Push vs pull – which CDN is best? Why can’t have it both?


Often you see posts describing the difference between push and pull CDN but which is best for you? And why can’t you have it both ways? CDN stands for Content Delivery Network, a network of multiple locations that deliver your content to the nearest user, as opposed to one server location, which can take time to deliver the content.

CDN allows users speedy access to your web content, less time loading and buffering, but there are difference types of CDN. So which one is best if they both do the same thing in the end? I’m going to try and show you the difference between push and pull CDN and convince you that sometimes the simplest way is the best way when it comes to content delivery.

What are Push and Pull CDNs? – Well it’s all in the name

Push CDN

Content is distributed proactively to edge servers in your chosen CDN locations and the web content is automatically populated in the CDN PoP closest to your end-user’s location. So when the end-user sends a request for a file (html, video, css etc) the CDN has it all ready it a neat package and it’s delivered seamlessly into their browser

Push CDN means the user (that’s YOU) has to form these links to files, and format it all to “push” it out to the CDN, and this will need to be maintained. So whenever there’s an update or change in the content you need to PUSH it back out to the CDN.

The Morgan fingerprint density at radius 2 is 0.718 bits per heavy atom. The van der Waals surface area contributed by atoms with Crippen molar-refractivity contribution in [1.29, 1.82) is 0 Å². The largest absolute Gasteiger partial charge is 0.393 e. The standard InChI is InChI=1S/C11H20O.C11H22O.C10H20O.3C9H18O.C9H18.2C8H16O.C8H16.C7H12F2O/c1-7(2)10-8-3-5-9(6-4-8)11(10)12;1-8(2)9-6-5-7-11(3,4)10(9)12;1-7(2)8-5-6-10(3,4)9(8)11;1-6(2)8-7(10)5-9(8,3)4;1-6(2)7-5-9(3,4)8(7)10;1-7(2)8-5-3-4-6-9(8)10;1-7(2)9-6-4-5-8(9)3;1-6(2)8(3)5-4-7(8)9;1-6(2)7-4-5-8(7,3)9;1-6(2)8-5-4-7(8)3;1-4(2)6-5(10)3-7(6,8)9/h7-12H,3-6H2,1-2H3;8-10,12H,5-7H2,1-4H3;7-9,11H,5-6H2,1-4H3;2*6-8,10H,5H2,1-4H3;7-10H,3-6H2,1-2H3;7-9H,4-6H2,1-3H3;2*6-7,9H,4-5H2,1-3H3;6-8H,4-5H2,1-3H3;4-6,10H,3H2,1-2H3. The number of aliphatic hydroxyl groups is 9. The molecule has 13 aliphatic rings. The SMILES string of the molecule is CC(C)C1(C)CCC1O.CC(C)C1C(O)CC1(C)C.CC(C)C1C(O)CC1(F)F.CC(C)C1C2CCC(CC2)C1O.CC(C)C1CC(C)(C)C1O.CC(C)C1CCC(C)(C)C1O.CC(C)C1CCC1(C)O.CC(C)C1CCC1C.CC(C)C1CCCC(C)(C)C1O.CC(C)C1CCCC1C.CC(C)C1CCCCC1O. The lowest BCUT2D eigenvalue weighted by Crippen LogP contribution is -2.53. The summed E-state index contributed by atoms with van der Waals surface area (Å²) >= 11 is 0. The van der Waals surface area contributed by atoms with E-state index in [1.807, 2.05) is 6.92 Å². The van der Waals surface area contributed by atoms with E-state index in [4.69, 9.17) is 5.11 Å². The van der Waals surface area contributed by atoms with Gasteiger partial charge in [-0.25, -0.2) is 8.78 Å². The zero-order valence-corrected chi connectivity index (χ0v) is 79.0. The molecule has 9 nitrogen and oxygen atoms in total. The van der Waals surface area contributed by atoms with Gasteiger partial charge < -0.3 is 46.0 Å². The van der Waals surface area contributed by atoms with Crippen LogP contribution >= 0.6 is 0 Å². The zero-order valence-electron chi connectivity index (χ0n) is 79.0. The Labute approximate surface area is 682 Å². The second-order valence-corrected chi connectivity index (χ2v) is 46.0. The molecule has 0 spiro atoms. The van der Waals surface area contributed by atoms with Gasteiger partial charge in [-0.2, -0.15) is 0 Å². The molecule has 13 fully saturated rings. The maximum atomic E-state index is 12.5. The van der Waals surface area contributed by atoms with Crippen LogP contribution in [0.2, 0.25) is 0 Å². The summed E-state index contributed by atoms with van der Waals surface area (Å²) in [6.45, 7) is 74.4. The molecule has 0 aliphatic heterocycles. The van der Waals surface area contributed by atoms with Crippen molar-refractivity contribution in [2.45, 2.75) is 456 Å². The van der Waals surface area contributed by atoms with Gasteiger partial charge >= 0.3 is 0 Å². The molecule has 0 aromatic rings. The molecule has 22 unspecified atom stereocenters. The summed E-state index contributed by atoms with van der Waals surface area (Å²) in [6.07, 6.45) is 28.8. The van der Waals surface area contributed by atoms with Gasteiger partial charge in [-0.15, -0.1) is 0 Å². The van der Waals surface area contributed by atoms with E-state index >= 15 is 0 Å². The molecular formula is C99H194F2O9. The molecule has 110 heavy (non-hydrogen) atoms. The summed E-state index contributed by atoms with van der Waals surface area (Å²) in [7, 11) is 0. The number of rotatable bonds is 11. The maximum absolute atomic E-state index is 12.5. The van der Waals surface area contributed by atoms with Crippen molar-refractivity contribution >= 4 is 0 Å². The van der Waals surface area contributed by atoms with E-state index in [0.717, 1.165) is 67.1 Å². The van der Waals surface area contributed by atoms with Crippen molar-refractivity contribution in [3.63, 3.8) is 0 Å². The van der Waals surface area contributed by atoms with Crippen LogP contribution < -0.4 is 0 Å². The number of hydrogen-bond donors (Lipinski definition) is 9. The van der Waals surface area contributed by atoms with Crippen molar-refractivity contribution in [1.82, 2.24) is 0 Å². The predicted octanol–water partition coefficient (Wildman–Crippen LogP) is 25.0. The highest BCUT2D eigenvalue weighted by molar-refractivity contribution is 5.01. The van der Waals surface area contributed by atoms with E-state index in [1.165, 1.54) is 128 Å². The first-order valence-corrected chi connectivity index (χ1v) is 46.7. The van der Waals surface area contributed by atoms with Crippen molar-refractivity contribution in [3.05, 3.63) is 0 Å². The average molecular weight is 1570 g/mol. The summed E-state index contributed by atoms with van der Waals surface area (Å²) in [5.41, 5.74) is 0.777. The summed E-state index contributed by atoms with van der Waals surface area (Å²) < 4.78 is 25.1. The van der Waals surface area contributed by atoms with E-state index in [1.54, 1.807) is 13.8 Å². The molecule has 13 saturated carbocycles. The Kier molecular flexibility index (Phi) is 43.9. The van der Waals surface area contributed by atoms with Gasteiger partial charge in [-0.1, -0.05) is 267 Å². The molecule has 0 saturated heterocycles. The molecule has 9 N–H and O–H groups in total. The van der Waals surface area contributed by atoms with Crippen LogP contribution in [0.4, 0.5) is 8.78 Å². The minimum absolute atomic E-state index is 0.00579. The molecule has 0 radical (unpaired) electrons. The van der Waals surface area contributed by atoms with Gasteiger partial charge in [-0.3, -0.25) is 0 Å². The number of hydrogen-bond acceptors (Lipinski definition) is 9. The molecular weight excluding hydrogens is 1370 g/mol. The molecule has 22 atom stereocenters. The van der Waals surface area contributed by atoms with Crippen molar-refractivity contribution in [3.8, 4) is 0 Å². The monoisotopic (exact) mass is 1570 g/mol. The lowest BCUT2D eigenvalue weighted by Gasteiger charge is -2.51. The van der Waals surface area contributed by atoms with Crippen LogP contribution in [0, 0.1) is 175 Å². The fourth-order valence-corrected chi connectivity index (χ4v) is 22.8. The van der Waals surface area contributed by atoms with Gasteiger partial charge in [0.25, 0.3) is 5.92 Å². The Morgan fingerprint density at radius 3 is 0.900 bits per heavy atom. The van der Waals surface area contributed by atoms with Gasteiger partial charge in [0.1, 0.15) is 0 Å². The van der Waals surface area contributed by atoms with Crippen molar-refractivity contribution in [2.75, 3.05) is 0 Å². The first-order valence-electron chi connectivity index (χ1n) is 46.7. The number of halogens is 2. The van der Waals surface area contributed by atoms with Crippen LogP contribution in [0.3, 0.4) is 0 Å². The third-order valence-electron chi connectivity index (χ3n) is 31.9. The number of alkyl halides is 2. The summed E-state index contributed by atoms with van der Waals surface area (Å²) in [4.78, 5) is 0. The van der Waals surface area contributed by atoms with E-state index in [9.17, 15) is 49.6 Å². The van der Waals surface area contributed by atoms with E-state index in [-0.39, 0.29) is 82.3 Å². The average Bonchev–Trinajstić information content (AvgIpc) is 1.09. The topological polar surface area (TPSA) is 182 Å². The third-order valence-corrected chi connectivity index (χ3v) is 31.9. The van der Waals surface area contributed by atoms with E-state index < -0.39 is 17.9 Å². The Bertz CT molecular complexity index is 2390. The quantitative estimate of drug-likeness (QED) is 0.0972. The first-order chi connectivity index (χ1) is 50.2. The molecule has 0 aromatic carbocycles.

Pull CDN

When the end-user sends the request for the web content it “pulls” it down from the nearest edge server (cdn location). All the content is cached in one place and the CDN does the work to pull it down into the end-users browser.

It needs to be said, that the first person to send a request to a new CDN location will find it hasn’t yet pulled that information and cached it ready for viewing. Making their experience seem no different to a site without CDN enabled. But once that first request has been made, the content is cached, and there it will stay until you tell it otherwise.

But which CDN is best? Push vs Pull

Pull CDN is often used for smaller files, such as website images, javascript, css and html files. Making it the ideal CDN for web designers, especially for those working on website template platforms such as WordPress, Joomla, Drupal or Magento. You can use lots of free ping checkers online to prove that. When all you need to get started is your CNAME record and an out-of-the-box CDN plugin.

If you’re a web designer and use a web platform such as WordPress it can all be done with a CDN plugin such as W3 Total Cache. You tell the CDN plugin your CNAME record

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